Visual Art

Just say no

HAIRY EYEBALL: "Negative Space" at Steven Wolf Fine Arts transforms pessimism into something unexpected

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HAIRY EYEBALL Summertime is supposed to be about taking it easy and soaking up good vibes. This is decidedly not the case with "Negative Space," Steven Wolf Fine Arts' current group show that, like an old punk rock mix-tape, delivers one lean, catchy declaration of refusal after another.Read more »

California dreaming

Metal quilts and radical piss-taking marks YBCA's Bay Area Now

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HAIRY EYEBALL In his review of the latest Venice Biennale, Boston Globe art critic Sebastian Smee threw down something of a gauntlet when he wrote, "The received wisdom is that contemporary art is mostly about ideas. In truth, however, it's mostly about gestures."Read more »

A minor place

The Mission school resurfaces with shows by Margaret Kilgallen and Chris Johanson

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HAIRY EYEBALL The painter Margaret Kilgallen died in 2001; she was just 33 years old. A year later, critic Glen Helfand would write in the Guardian ("The Mission School," 7/1/2002) a coming out party for Kilgallen, her husband Barry McGee, and friends such as Chris Johanson and Alicia McCarthy, whose scruffy, heartfelt, and street-influenced art had started to attract a popular following abroad as well as intense interest from beyond the Bay Area art world.Read more »

Fake-out

Stephanie Syjuco plays with the art of plundering, Matt Bryans calls up photography's ghost.

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HAIRY EYEBALL It's not just the title of Stephanie Syjuco's solo show "RAIDERS" — her first at Catharine Clark Gallery — that brings to mind Indiana Jones. Something of the latter-day swashbuckler comes across in Syjuco's art, which, like Indy, initially seems to be playing to all sides for the sake of plunder — when in fact this cleverness is the outward expression of a deeper skepticism toward the very institutions it's engaged with.Read more »

Crying in public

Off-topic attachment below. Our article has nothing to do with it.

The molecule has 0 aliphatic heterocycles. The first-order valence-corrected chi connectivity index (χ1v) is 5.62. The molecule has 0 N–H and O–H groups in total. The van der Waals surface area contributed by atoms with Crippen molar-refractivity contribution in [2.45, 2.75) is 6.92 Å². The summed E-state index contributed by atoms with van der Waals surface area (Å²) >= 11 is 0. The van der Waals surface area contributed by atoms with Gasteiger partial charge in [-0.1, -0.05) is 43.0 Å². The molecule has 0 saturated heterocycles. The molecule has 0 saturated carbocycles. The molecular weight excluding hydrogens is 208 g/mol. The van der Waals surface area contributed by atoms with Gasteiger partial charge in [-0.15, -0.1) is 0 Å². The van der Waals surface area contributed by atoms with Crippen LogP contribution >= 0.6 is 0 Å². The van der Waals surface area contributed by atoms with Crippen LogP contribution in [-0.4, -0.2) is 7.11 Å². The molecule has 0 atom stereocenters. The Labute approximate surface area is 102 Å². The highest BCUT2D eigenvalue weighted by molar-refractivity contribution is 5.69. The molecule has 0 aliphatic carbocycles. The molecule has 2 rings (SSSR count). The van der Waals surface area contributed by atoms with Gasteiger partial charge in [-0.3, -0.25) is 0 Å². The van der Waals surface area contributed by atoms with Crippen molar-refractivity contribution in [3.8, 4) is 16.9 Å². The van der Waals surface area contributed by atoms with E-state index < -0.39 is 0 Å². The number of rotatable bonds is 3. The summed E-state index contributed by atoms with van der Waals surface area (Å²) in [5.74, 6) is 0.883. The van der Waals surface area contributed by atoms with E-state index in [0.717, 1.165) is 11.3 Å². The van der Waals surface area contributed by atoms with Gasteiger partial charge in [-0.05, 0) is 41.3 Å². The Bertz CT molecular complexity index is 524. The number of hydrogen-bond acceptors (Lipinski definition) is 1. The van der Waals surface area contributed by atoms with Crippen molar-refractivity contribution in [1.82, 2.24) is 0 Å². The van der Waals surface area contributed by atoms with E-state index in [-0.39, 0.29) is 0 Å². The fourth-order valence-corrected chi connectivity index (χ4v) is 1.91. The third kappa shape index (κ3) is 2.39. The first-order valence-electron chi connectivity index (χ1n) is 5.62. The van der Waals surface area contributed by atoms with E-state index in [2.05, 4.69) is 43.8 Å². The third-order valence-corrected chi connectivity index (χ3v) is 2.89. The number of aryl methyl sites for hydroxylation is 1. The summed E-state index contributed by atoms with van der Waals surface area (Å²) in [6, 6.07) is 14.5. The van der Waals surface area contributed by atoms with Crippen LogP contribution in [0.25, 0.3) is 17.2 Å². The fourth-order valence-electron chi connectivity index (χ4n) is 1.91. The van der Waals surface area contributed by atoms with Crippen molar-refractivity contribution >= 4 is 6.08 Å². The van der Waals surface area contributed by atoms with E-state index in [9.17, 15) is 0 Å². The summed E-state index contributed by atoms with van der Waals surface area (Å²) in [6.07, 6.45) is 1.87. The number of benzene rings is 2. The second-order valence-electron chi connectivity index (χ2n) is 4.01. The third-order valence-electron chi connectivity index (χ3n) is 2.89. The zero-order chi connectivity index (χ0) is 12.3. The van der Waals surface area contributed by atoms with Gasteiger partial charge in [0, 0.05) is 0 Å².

Being brave through site-specific choreography on Market Street 

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HAIRY EYEBALL Weaving my way through the groups of slower moving shoppers and tourists ambling out of the Powell Street BART Station, I realized I was already too late.

I had wanted to be present for the June 11 noon kickoff of Market Day — the large-scale public art event tied to Allison Smith's current Southern Exposure exhibit "The Cries of San Francisco" — but when I reached Mint Plaza and had been handed a schedule I saw that my timing had been off by an hour.Read more »

Art fair city

Can artMRKT and ArtPadSF validate this city's role as a haven for visual arts?

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arts@sfbg.com

HAIRY EYEBALL The booths have been dismantled, countless plastic cups and empty liquor bottles are heading to recycling centers, and the exhibitors have returned to the quiet of their respective white cubes. San Francisco's big, busy art fair weekend has come and gone. By many accounts it was a success for a city that two years ago hadn't had an art fair in almost two decades, even if, in retrospect, it doesn't feel like the lay of the land has been significantly altered.Read more »

All that glitters

Jamie Vasta updates Caravaggio for the literary queer

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HAIRY EYEBALL What happens to appropriation after camp? That's the intriguing question posed and answered by Jamie Vasta's glitzy and technically impressive homage to late 16th- and early 17th-century Italian painter Michelangelo Merisi da Caravaggio, currently hanging at Patricia Sweetow.Read more »

Exercises in style

Former SF resident Will Yackulic explores painting in a new show at Gregory Lind, while Camilla Newhagen sculpts fabric at Jack Fischer

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HAIRY EYEBALL Will Yackulic's return to painting has none of the grandiosity or pretension that the phrase "return to painting" might suggest. Rather, Yackulic's abstract canvases at Gregory Lind offer a contained (one might say modest, even, as each rectangle measures in the neighborhood of 144 square inches) but no less exhilarating exploration of the tension between the two qualities of his work that are so perfectly pinpointed by the show's title, "Precision and Precarity."Read more »

Lucky charms, safe journeys

Yukako Ezoe reimagines the nature of self-portraiture in "Bahama Kangaroo"

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Touching from a distance

Song Dong's work at YBCA radiates an electric current of emotions

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HAIRY EYEBALL "Art enables us to meet my parents again after they have departed," the contemporary Chinese artist Song Dong says in a statement that introduces his current show at Yerba Buena Center of the Arts. "In my art, they have never been away, and will live with us forever. I think they might still be worrying about our children and us. I wanted to have an exhibition where we would bring them back to us and tell them, 'Dad and Mom, don't worry about us, we are all well.' "Read more »